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There is important information to know when using the GPS for IFR navigation and instrument
approaches. As a part of the system integrity, the GPS receiver monitors and predicts satellite
orbital position and geometry. The process of monitoring and predicting satellite position is
known as Receiver Autonomous Integrity Monitoring (RAIM). RAIM verifies the predicted
orbital position of the satellite or satellites used for a particular approach matches the actual
orbital position(s). If the positions do not match, the accuracy of the GPS position data may not
meet non-precision approach requirements. In this case, the GPS receiver will generate a message
notifying the pilot that GPS data should not be used for the approach. RAIM outages may occur
due to an insufficient number of satellites, unsuitable satellite position, terrain masking, aircraft
dynamics (changes in pitch or bank angle) or improper barometric altitude data input.
Prior to any IFR GPS operation, the pilot must check for planned GPS outages at the departure
and destination airports by either calling an FSS preflight briefer or checking online NOTAM
information using "KGPS" as the airfield identifier. The military provides airfield specific GPS
RAIM (M-series) NOTAM's for non-precision approach procedures at military airfields. During
longer flights, predictive RAIM at the destination should be checked manually by using the Status
5 (STA5) page of the KLN 900. This may provide early indications that an unscheduled satellite
outage has occurred since takeoff. Predictive RAIM cannot account for terrain masking problems
associated with flights in the vicinity of mountainous terrain, for unplanned satellite outages or for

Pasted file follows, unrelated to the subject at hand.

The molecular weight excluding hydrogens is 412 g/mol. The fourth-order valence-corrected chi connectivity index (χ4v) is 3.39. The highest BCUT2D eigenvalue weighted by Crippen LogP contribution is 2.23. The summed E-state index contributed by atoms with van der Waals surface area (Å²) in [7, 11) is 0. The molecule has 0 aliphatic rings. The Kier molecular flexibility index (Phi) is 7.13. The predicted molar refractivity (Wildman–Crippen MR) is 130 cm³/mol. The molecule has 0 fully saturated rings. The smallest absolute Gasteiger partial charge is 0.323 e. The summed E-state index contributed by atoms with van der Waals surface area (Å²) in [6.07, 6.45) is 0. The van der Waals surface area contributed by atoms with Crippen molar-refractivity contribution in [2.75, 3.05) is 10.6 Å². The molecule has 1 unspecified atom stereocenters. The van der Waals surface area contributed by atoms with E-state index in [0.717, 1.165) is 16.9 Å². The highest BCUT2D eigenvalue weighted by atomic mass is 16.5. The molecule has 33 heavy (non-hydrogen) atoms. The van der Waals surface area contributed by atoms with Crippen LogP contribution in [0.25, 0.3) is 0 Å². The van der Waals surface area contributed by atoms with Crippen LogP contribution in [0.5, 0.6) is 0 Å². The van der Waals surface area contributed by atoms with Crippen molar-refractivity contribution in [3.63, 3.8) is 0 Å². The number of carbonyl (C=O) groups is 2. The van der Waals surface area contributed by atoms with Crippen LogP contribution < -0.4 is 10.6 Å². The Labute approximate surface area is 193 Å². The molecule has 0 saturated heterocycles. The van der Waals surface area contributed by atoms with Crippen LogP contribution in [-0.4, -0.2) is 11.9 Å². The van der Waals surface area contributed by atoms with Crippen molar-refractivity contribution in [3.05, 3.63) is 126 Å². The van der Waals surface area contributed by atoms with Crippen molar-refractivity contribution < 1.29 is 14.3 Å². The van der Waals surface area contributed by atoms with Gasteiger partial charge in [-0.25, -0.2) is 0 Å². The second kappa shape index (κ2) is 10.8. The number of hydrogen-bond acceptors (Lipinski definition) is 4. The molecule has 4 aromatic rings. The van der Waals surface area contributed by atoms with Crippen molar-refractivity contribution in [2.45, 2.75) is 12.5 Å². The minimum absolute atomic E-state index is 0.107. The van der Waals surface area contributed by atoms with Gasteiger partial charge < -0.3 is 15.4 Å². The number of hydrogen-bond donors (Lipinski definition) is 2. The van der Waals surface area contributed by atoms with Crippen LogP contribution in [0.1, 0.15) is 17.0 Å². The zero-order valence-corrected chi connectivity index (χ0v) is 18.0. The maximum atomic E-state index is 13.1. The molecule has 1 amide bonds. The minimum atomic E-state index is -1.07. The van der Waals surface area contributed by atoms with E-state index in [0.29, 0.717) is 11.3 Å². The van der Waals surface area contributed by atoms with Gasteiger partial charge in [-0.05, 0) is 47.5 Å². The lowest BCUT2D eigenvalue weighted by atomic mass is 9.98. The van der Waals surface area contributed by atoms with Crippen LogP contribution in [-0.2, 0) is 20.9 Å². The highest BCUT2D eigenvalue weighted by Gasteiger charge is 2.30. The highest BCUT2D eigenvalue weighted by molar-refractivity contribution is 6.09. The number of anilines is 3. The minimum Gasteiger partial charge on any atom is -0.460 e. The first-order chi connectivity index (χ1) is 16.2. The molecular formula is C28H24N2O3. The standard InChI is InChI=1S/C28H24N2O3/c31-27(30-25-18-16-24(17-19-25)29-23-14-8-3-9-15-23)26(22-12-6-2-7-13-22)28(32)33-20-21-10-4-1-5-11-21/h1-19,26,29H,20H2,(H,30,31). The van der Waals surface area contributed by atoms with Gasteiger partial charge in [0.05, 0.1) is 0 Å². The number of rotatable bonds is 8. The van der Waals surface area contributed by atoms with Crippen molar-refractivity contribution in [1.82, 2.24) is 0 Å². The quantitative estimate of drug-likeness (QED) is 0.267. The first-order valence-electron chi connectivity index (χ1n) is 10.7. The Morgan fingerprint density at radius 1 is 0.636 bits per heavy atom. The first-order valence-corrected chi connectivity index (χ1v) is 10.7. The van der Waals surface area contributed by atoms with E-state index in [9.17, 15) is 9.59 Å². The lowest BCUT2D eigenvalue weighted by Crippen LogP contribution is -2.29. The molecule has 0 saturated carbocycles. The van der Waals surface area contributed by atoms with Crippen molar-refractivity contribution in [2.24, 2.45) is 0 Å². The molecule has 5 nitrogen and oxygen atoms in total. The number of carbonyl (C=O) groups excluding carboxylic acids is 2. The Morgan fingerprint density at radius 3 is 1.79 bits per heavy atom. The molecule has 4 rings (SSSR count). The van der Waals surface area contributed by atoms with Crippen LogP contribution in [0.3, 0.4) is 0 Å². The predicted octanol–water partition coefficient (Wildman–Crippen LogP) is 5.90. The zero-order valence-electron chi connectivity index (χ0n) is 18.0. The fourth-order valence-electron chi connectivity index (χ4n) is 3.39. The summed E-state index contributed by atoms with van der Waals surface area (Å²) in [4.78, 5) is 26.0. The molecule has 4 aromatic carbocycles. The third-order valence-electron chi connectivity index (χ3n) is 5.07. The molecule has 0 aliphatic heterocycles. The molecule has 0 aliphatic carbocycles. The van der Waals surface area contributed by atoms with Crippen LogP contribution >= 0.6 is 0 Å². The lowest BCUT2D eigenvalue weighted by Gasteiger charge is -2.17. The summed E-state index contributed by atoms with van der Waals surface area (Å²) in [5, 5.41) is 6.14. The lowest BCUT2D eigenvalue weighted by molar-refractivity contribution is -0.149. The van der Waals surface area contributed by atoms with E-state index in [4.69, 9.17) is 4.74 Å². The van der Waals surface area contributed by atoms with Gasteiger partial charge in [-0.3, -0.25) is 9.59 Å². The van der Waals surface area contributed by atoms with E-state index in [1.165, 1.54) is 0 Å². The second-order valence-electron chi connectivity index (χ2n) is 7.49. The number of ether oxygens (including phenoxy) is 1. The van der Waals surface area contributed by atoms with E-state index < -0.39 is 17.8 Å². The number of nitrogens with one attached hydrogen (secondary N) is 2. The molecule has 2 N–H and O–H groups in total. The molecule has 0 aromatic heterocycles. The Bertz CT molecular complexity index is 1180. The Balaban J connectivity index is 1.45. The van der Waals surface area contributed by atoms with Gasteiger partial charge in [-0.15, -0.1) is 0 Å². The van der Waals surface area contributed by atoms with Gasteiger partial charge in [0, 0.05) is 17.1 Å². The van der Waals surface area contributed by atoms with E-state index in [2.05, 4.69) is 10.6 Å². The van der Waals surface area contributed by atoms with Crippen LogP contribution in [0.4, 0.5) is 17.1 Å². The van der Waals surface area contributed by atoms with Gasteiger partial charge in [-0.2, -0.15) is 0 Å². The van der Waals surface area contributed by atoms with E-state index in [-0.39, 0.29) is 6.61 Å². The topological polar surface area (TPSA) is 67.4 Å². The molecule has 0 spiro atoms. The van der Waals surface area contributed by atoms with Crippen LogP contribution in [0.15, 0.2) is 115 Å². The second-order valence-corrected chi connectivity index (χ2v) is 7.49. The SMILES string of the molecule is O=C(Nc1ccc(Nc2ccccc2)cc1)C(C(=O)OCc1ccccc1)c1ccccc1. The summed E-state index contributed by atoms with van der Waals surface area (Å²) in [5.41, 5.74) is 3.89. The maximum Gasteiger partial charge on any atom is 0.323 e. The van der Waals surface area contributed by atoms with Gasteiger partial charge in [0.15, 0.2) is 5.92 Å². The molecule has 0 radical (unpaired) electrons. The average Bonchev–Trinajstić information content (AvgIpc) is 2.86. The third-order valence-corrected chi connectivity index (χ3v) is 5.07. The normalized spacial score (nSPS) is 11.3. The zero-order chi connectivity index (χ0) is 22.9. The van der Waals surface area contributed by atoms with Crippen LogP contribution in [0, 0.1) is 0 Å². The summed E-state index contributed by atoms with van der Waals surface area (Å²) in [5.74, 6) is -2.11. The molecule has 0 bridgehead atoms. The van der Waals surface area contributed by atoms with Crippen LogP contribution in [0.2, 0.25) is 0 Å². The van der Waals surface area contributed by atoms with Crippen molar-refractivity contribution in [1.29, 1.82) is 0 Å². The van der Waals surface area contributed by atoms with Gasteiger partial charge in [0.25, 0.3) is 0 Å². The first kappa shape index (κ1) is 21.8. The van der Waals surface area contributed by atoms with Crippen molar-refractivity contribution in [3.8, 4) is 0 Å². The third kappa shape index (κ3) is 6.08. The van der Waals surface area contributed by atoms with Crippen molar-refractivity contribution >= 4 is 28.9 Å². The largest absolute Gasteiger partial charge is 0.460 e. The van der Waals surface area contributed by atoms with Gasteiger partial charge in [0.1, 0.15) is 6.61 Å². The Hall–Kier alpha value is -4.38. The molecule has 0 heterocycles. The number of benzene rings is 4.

internal equipment malfunctions. Since the relative positions of the satellites are constantly
changing, prior experience with the airport does not guarantee reception at all times, and RAIM
availability should always be checked.
For the purposed of alternate field selection a compatible and
operational non-GPS approach SHALL exist at the alternate airport.
The Super NAV 5 page has been specifically designed to provide most of the functions needed
for non-precision approaches. This page provides an interface that presents pertinent navigation
information, a way to access the flight plan, and a graphic presentation of the present position
relative to the flight plan waypoints. You will find this page to be very useful in conducting non-
precision approaches. It can be accessed by selected the NAV 5 page on both the left and right
side of the GPS console.
When conducting GPS approaches it is important to understand the differences between the OBS
and LEG modes of operation of the KLN900. The OBS mode provides no automatic sequencing
between waypoints. OBS mode only provides navigation to the active waypoint by way of the
course dialed into the OBS knob below the CDI. When the GPS is in OBS mode, rotating the
OBS knob will rotate the course select line, but will not change course select line when in LEG
mode. LEG mode provides Automatic Waypoint Sequencing, navigation to the active waypoint
via a direct routing from your present position and Turn Anticipation. When using Turn
Anticipation, the waypoint (WPT) light will begin to flash 20 seconds prior to turn. When the
light goes steady, begin the turn to the new course. This will be used when flying approaches or
any time the WPT is a Fly-Over WPT. OBS mode is used when holding, conducting a procedure
turn outbound or when intercepting a final approach course via radar vectors. LEG mode is used

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